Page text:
Under these circumstances, on Saturday, September 12, a group of masked women occupied the Chabacano metro station, demanding an end to the police harassment of informal sellers who deliver their products in the metro.
On September 14, the “Manada Periferia” [Periphery Pack] held an action on the footbridge in the Valle de Aragón, Nezahualcóyotl, State of Mexico. At the same time, in the Not One Less Okupa, an “Anti-grita” was held, with an artistic and cultural program and a rally with some of the aggrieved mothers. At this event, Yesenia Zamudio, who heads the Not One Less National Front, showed herself to be authoritarian, and the following day various frictions become public that later led to an internal split among factions within the okupa. One of them, called the “Okupa Black Bloc,” was the main one to disassociate from Zamudio as a result of her giving out the names of some compañeras, putting them at risk; for the apparent misuse of funds that had been collected; and to support Erika Martínez, the mother of a seven-year-old girl who was raped.
And although this seemed like a ebbing of the movement, on the morning of September 18, protesters blocked the entrances to University City [at UNAM] and burned property there, damaging two campus security vehicles and graffitied in response to the arrest of Elis Hernández, who was detained last April for her supposed participation in the burning of a building at the Acatlán School of Higher Education (she has since been released). So far, the Not One Less Okupa appears to be secure, inhabited by women, children, and some elderly individuals. Throughout this month, the space has remained open to the general public, with various workshops and events, such as “the little market” (where women can sell various products), but has maintained a position of having only women involved in the space.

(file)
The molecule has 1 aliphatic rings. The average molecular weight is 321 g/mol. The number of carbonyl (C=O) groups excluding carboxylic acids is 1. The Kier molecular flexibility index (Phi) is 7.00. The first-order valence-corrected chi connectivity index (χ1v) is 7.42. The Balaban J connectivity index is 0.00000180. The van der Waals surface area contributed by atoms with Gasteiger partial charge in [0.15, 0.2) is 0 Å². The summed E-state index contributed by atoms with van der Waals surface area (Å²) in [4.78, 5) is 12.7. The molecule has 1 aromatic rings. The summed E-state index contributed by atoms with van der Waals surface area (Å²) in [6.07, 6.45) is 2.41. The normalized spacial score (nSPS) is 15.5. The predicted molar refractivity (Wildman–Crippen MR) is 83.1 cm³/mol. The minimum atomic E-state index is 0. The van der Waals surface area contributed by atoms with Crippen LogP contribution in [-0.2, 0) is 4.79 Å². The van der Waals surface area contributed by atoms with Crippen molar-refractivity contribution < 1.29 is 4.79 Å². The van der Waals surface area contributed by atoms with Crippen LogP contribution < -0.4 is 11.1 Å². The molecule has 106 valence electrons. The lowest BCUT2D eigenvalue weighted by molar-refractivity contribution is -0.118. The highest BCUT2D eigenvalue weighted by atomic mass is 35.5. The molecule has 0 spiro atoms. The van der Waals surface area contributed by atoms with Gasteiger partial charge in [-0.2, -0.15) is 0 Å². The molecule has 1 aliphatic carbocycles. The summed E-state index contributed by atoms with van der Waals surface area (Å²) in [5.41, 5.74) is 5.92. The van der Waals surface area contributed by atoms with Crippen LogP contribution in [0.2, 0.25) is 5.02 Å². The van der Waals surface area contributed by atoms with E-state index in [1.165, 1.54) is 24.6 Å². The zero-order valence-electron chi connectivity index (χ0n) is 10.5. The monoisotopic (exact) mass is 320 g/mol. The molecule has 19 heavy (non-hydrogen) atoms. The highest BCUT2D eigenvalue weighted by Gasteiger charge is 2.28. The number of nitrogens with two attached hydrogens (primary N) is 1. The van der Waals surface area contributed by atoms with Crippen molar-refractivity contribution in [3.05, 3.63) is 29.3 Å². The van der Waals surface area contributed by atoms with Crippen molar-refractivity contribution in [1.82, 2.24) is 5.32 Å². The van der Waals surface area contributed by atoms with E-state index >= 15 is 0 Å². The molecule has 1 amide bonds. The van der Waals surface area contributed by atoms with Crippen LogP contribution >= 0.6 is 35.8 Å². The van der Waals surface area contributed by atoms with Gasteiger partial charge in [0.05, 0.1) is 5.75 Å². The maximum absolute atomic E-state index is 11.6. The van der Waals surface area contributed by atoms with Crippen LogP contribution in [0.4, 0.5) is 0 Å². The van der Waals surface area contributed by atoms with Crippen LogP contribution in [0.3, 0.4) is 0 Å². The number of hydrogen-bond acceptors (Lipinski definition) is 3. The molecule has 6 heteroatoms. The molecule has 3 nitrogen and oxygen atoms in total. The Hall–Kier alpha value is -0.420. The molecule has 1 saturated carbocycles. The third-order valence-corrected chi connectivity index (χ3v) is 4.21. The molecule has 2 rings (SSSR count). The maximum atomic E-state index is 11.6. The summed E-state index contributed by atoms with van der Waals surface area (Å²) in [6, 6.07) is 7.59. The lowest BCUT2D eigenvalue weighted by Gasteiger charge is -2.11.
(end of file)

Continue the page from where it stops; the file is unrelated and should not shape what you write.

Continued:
Police Repression Beneath the Bosom of the Athenas
On September 27, a march calling for the decriminalization of abortion in the country brought out no more than 50 women. They departed from the Not One Less Okupa and were kettled by dozens of riot police, primarily women, for at least a couple of hours until they were finally repelled back to the Okupa. It’s worth noting that several blocks in the central area of Mexico City were walled up and protected by police units at several points, in anticipation of the commemoration of the Ayotzinapa disappearances six years ago and the October 2nd march. Since 2019, the calling upon of female riot police by the State to contain or intimidate feminist mobilizations has become a subtle strategy to assuage, for the eyes of the citizenry, the repression that continues, primarily against women.
For that purpose, in the country’s capital there is the Athena group, part of the Ministry of Public Security, headed by Itzania Otero, which has been charged with taking up the baton when the time comes to face off against women’s protests, always accompanied by male police who remain behind them as reinforcements. In other states, this same strategy has also been seen. One would have to be very naïve to think that a policewoman is a lesser evil, however, even among some protesters there are those who look kindly upon the fact that the club is being wielded by a woman and not by a man.
The actions that occurred the following day, as part of the Global Day of Action for Legal and Safe Access to Abortion, were overshadowed by the media circus staged by the official media over the altercation between protesters and the Athenas, as one outlet displayed the image of a woman from that group crying. In statements from authorities, they claim that there was no use of tear gas nor other means to contain the protesters. However, dozens of photos show that it was used, along with statements from protesters themselves. So, this Athena seen crying is a result of the gas used by her compañeras and not because she was attacked by a feminist.
Actions in Other States